South Korea's economic growth inched up in July and August, compared with the second quarter, on increased exports and facility investment, but consumption still remained weak, the central bank said Wednesday.
Asia's fourth-largest economy has been on the modest recovery track since the fourth quarter of last year as its overseas shipments are faring well, weathering the yen's weakness and China's slowdown, the Bank of Korea (BOK) said in its newly issued report dubbed the BOK Golden Book.
The Korean version of U.S. Federal Reserve's Beige Book was released for the first time and is based on monitoring of economic conditions in seven regional areas. The BOK Golden Book will be released in the middle of every quarter.
"Monitoring results showed that economic conditions are not much different from the BOK's growth path previously estimated,"
Shin Woon, the director general at the BOK's research department, told a press conference.
The central bank earlier said the local economy is expected to grow around 1 percent every quarter until 2014, adding that it is likely to grow 2.8 percent this year. The Korean economy grew 1.1 percent on-quarter in the April-June period, the fastest growth in more than two years, on the back of fiscal and monetary stimulus measures.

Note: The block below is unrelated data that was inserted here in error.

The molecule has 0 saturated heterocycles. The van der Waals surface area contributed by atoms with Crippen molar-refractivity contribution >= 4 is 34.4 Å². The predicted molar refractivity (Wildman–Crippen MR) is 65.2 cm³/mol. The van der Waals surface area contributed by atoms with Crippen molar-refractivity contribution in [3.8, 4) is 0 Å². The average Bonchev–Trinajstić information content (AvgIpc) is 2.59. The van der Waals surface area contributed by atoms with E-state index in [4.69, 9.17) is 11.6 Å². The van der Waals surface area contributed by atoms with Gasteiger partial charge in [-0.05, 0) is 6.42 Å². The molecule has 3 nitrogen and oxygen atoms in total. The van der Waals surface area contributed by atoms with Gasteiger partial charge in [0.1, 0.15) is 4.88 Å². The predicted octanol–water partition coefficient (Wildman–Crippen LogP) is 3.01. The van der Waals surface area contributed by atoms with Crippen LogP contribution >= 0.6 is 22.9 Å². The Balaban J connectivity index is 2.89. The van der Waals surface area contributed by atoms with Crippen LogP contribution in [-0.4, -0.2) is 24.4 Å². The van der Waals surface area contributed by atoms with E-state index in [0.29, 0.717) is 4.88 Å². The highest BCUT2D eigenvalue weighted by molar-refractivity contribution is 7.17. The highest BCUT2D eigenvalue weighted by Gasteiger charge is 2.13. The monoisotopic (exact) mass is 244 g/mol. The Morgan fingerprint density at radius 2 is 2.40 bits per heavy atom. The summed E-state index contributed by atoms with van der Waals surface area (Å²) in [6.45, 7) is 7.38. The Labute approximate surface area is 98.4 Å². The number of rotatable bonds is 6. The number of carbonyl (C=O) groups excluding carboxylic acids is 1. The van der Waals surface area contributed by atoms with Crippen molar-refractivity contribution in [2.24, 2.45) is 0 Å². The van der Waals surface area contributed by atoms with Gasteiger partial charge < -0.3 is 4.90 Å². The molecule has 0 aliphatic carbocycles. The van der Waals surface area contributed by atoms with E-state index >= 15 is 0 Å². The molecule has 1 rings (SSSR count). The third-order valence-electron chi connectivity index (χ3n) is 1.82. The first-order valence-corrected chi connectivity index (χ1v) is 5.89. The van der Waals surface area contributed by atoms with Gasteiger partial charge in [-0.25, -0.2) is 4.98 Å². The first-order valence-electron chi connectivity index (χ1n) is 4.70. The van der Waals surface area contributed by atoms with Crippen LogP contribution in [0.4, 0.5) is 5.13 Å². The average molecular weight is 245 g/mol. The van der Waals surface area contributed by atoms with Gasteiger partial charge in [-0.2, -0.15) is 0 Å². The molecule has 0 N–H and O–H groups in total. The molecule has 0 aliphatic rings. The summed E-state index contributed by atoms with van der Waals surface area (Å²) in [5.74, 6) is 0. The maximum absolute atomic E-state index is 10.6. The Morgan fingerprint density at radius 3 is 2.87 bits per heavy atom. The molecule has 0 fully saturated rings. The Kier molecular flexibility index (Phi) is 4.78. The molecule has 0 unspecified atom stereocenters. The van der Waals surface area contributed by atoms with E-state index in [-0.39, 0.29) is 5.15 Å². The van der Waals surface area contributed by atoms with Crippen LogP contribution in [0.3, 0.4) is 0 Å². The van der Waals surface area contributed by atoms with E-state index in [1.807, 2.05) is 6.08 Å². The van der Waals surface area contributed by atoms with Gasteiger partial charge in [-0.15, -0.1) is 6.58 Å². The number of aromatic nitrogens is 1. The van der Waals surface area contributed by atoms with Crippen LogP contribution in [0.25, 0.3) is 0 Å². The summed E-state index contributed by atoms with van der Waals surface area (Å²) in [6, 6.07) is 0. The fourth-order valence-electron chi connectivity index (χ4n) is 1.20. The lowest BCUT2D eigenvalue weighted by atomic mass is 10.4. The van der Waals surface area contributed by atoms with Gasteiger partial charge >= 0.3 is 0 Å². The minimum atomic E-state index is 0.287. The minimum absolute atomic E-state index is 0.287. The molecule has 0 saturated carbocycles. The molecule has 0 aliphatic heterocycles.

The report said that exports, led by tech products, maintained the growth trend in July and August, compared with the second quarter, and tech companies increased facility investment.
But it noted that consumer spending still remained lackluster by staying almost flat in the cited period, indicating that consumers are refraining from spending money amid the economic uncertainty and a pile-up of household debt.
"Consumer spending is not likely to return to the full-fledged recovery trend for the time being," the report said.
Despite the economic recovery, the Korean economy still faces downside risks such as uncertainty over the Federal Reserve's bond-buying stimulus tapering.
The report said that the economic slowdown in China was picked as the major downside risk to the Korean economy, along with the Fed's stimulus cut, the yen's weakness and electric power shortage.
The recovery of the U.S. economy is seen as a positive factor for Seoul's exports, but the Fed's risks are raising external economic uncertainty, making local companies face troubles in setting plans for facility investment. (Yonhap News)